Mass tourism has led to construction on the fragile banks of the rivers. When rivers flood, more damage is caused.

In my childhood old people did the pilgrimage on foot. Along the main arteries we had roads for one way traffic. Today, there is an attempt to make 4 lane highways in the mountains. Highways means landslides as mountain slopes are dynamited, and the rubble is thrown down the slope. Landslides create slope instability, with more boulders and debris causing destruction of forests and fields. Less space is left for water, rivers flood more easily. And instead of reaching faster, pilgrims and local people face road blocks for days on end due to landslides. Pilgrim tourism needs to be “slow” tourism to respect the sacredness and fragility of the Himalaya, like there is Slow Food and Slow Money.

40 years ago I joined the Chipko movement as a volunteer.

The women led Chipko movement started after the 1972 Alaknanda disaster, caused by logging in the Alaknanda valley.

Women connected the deforestation to landslides and flooding. As they pointed out, the primary products of the forest were not timber and revenue, but soil and water. Forests left standing to protect the fragile Himalayan slopes provide more to the economy than when they are extracted as dead timber.

It took the 1978 Uttarkashi disaster for the Government to recognize that the women were right. What the government had to spend on flood relief was much more than the revenues they were getting through timber extraction.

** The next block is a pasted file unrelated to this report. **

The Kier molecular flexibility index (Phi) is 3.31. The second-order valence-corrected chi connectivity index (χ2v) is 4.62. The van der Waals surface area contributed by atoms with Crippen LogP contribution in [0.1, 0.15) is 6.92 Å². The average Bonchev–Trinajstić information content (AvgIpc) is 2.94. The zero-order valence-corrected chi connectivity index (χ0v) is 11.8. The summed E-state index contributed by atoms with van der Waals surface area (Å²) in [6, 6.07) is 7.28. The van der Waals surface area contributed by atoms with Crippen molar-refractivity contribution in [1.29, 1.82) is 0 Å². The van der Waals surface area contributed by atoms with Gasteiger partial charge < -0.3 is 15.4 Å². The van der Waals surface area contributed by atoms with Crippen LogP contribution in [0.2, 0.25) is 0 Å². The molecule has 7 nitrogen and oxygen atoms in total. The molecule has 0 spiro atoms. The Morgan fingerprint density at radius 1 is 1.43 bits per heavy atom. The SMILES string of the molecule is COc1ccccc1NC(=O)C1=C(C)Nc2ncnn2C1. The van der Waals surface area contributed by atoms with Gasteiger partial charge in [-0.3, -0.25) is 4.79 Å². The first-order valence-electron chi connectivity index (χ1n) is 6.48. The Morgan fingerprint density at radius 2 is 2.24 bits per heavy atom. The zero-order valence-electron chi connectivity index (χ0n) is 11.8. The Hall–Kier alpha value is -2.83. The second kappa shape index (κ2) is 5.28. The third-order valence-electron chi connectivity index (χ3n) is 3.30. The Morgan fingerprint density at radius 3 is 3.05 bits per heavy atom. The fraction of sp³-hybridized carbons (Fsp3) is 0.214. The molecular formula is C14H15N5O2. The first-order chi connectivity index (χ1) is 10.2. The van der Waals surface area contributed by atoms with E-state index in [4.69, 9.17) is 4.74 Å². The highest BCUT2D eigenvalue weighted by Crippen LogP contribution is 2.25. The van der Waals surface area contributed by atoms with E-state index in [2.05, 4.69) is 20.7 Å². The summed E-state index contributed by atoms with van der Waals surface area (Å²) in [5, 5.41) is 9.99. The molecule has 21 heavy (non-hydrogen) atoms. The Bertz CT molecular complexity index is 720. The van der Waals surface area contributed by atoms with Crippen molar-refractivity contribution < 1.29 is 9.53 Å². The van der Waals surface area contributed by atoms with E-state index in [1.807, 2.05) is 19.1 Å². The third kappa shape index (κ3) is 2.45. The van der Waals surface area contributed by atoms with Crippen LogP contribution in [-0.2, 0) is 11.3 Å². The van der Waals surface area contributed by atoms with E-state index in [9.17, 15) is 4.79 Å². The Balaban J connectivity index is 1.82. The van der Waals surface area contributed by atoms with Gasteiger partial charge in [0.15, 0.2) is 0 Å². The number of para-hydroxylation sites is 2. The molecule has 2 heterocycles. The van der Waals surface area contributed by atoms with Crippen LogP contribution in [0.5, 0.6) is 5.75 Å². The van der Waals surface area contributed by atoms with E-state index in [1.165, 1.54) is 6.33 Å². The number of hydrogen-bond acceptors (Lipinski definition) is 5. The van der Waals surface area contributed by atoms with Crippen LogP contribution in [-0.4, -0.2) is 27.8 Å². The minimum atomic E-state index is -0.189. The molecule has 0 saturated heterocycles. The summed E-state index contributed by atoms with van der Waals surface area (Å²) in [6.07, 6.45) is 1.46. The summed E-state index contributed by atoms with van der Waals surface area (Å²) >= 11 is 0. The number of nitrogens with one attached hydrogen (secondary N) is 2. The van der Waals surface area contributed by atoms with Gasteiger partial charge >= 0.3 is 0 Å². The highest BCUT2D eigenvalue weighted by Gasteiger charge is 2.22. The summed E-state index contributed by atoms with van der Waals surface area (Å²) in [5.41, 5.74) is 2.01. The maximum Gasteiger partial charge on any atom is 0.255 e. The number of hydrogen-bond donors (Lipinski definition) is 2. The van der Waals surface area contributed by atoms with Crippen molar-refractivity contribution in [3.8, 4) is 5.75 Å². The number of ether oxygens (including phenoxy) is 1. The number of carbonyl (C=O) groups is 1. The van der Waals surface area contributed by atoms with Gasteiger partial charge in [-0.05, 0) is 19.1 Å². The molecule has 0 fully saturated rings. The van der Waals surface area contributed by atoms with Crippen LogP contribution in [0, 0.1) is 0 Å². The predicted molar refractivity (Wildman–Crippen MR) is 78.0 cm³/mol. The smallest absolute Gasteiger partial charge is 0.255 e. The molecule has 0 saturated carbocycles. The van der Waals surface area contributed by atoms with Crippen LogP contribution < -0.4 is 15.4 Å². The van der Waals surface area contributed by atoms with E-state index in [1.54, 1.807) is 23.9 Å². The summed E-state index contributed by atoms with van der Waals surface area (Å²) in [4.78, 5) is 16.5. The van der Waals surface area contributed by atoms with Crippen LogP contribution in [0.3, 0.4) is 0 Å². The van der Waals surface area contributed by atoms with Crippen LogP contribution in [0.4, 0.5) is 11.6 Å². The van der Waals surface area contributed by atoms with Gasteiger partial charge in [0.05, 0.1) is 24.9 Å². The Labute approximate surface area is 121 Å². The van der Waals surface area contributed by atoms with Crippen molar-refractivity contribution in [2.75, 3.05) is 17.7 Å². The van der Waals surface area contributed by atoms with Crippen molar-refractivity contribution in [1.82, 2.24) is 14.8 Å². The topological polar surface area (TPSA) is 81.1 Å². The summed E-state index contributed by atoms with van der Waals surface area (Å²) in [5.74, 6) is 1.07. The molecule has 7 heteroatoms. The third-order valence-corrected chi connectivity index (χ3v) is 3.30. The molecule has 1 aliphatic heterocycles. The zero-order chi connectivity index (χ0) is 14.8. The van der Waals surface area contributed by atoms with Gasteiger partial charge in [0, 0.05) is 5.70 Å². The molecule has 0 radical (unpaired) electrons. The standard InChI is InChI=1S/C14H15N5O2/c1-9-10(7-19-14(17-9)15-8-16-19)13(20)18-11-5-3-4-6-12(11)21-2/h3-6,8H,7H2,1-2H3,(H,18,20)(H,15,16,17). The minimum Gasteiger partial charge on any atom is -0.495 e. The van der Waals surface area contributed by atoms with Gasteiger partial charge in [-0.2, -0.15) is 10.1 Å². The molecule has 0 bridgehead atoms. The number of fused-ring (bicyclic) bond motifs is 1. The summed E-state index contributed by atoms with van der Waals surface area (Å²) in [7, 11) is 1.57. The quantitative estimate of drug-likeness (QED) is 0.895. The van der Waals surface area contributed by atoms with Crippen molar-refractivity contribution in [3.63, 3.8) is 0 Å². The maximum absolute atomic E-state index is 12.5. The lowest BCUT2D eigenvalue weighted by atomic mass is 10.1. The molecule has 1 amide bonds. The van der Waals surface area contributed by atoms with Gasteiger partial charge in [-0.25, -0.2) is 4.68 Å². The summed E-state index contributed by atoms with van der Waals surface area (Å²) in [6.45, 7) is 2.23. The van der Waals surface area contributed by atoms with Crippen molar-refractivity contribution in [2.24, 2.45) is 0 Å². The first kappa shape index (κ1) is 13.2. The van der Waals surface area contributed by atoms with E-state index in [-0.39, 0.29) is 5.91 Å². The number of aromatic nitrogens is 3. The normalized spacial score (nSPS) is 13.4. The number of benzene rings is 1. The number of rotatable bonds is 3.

In 1981, in response to the Chipko movement, logging was banned above 1000 km in the Garhwal Himalaya. Today Government policy recognizes that forestry in the fragile Himalaya has to be Conservation forestry which maximizes the ecological services of the forest in protecting, not extractive forestry.

In 1983, the Supreme court stopped limestone mining in Doon Valley, recognizing that the limestone left in the mountains, contributed more to the economy than the limestone extracted through mining.

The 2013 disaster should wake us up to the social, ecological and economic costs of destructive policies that have devastated our fragile and beautiful mountain ecosystems. The Himalaya is the youngest mountain system in the world. They cannot bear the violence of deforestation and dam building. They need gentleness and respect.

Chipko shook our policy makers out of their slumber that allowed them to think of forests as timber mines, and woke them to the ecological functions of the forests in the catchments of our rivers. The current disaster should shake them out of the slumber that allows them to see rivers as 20,000 Mega watt of hydro power, and realize that when respected our rivers are rivers of life, and when violated, they can become rivers of death.

(Dr. Vandana Shiva is a scientist, philosopher, feminist, author, environmentalist and activist. She is also Founder, Research Foundation for Science, Technology and Ecology.)

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Somanjana Chatterjee

Somanjan Chatterjee is San Francisco based consulting editor